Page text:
And if the trends were the other way they’d may your case even more better. I would be embarrassed if I had to make replies like you did and somehow convince myself I made a good point. Reality has no meaning to you. You might as well be a goat or rock.

Again whatever you say doesn’t matter much to me because talking with people who don’t care to admit to reality is very uninteresting except maybe as a study of human psychology. But as far as economics and politics you here have all been so beaten into the dirt that the reply you just gave is as good as any I’d ever expect to get from you all. There is nothing of substance to your values, your ideas, your logic and your inability top cope with and recognize reality. You’re all hunkered down in primitive protective mental psychological mechanism evolved much earlier in our evolutionary history for completely different environments.

Dan J October 21, 2011 at 5:56 pm

DC is beginning to resemble mother Russia. The capital Moscow was a big thriving center, which stole from it’s subjugated and occupied out lands. The outer lying areas, of course, were horribly impoverished by the theft.
Today, in America, we have DC filled with govt employees making an avg salary of $126,000. The money to pay these govt employees is stolen from the rest of the lands and impoverishing more and more as DC thrives.

vikingvista October 21, 2011 at 6:41 pm

Oh, so it is the trend that is important for you! It detracts nothing from my point about the burden being large, but since trends are what persuade you, let’s see the trend in Federal government total outlays for Federal employee salaries and benefits. Got that one handy, or do you think 6000 morels cost more than 4000 truffles?

vidyohs October 22, 2011 at 5:12 am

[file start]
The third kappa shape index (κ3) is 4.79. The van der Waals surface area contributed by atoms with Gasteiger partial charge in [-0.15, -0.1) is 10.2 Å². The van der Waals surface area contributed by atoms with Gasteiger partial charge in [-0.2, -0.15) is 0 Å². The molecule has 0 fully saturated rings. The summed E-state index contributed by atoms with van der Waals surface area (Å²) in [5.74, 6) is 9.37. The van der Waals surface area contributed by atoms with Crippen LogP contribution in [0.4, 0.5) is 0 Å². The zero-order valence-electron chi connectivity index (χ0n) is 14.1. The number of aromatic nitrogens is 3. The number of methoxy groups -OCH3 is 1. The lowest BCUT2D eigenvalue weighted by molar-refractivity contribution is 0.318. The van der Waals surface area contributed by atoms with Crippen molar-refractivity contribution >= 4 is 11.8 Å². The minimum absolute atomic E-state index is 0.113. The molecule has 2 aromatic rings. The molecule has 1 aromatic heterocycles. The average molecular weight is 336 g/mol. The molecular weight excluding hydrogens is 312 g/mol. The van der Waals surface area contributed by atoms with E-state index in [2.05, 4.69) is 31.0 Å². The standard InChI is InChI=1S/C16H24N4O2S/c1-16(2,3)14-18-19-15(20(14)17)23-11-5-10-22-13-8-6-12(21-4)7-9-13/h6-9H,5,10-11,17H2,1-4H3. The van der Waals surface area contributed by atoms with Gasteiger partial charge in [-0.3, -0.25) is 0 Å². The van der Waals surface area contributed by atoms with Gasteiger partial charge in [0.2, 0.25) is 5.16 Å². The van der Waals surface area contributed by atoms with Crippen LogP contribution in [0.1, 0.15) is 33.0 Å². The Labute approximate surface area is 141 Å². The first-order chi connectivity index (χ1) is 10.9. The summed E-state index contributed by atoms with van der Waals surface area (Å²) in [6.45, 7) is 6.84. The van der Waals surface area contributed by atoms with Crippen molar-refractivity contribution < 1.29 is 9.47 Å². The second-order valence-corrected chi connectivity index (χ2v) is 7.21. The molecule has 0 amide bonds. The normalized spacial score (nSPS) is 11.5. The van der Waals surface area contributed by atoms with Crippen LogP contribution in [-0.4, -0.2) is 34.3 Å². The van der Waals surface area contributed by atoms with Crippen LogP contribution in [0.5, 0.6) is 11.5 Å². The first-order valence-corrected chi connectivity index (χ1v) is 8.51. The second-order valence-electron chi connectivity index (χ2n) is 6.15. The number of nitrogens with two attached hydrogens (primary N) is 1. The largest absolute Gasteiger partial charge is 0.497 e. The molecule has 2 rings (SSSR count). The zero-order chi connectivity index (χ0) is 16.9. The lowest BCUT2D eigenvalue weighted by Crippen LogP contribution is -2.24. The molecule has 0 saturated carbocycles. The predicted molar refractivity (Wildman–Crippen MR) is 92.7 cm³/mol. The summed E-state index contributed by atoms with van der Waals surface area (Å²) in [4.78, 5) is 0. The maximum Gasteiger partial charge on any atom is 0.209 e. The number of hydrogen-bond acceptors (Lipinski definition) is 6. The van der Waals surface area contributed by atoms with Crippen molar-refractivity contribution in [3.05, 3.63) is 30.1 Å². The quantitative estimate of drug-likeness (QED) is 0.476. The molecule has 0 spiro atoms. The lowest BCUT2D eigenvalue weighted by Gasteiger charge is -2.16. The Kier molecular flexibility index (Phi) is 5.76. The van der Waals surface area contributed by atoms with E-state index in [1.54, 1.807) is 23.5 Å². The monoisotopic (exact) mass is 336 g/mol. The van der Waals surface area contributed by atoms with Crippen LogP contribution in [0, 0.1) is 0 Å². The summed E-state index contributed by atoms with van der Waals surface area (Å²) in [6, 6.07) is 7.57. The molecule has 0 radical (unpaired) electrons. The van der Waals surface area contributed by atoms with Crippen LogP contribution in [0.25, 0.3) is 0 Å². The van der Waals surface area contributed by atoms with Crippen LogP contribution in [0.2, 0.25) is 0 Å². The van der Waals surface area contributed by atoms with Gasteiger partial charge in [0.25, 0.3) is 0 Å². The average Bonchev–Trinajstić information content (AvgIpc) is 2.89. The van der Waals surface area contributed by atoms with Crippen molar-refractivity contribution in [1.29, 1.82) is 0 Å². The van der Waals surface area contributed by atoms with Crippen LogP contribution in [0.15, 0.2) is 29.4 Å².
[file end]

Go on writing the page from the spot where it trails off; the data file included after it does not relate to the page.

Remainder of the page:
Two classes of under-employed people, government workers and union workers.

They may show up on time, but neither of them give you full value of labor.

VV, trust me, there is no such thing as an over-employed government worker.

vikingvista October 23, 2011 at 1:35 pm


Depends on what you mean by “overemployed”.

Libt October 21, 2011 at 2:36 pm

It is a great truth, the more people trading and help each other, the better. You on the other hand are only stating a nationalist diatribe about foreigners taking jobs, yearning for a WW2 world where only America was rich and the rest of the world suffered.

vikingvista October 21, 2011 at 2:44 pm

Americans were hardly rich during WW2.

Darren October 21, 2011 at 4:52 pm

He didn’t say Americans were rich. He said America was rich. It’s the lack of that final “ns” that confuses you.

vikingvista October 21, 2011 at 5:03 pm

Oh I see. He was referring to America minus Americans. Yes, that is less confusing. Really.

Methinks1776 October 21, 2011 at 5:26 pm


Americans were richer by comparison, even during WWII.

After all, American women didn’t have to dig a trench around your city on a hearty breakfast of face powder (I kid you not – all the rats had been caught and eaten), and the men weren’t forced into said trench with a gun and no bullets. Americans were rich :)

vikingvista October 21, 2011 at 6:51 pm

Embarrassingly, I was not comparing to the plight of those living under the purer socialist states. Thanks for the reality jolt.

Methinks1776 October 21, 2011 at 9:00 pm

Yeah….war in Utopia is no picnic.

brotio October 22, 2011 at 12:38 am

Yeah….war in Utopia is no picnic.

Poor Yasafi.

Uncle Joe’s nephew, Franklin, died before he was able to implement that Utopia here.

The Other Tim October 21, 2011 at 2:46 pm

Keynesians aren’t allowed to disagree with pyramid building. Look it up.

House of Cards October 21, 2011 at 3:19 pm

Sounds like something the Pharaohs of ancient Egypt might have said with regards to the builders of their pyramids.

If you’re suggesting that the pyramids of Egypt were built with slave labor, you’re wrong; that view was debunked long ago.

The pyramids were constructed by skilled, paid builders.

Ken October 21, 2011 at 3:33 pm


muirgeo regularly claims that free markets lead to slavery and subjugation, often making the statements that free markets resulted in feudal England. I think in his bizarre mind free markets and slavery are equivalent.


Patriotic American October 21, 2011 at 4:35 pm

“I think in his bizarre mind free markets and slavery are equivalent.”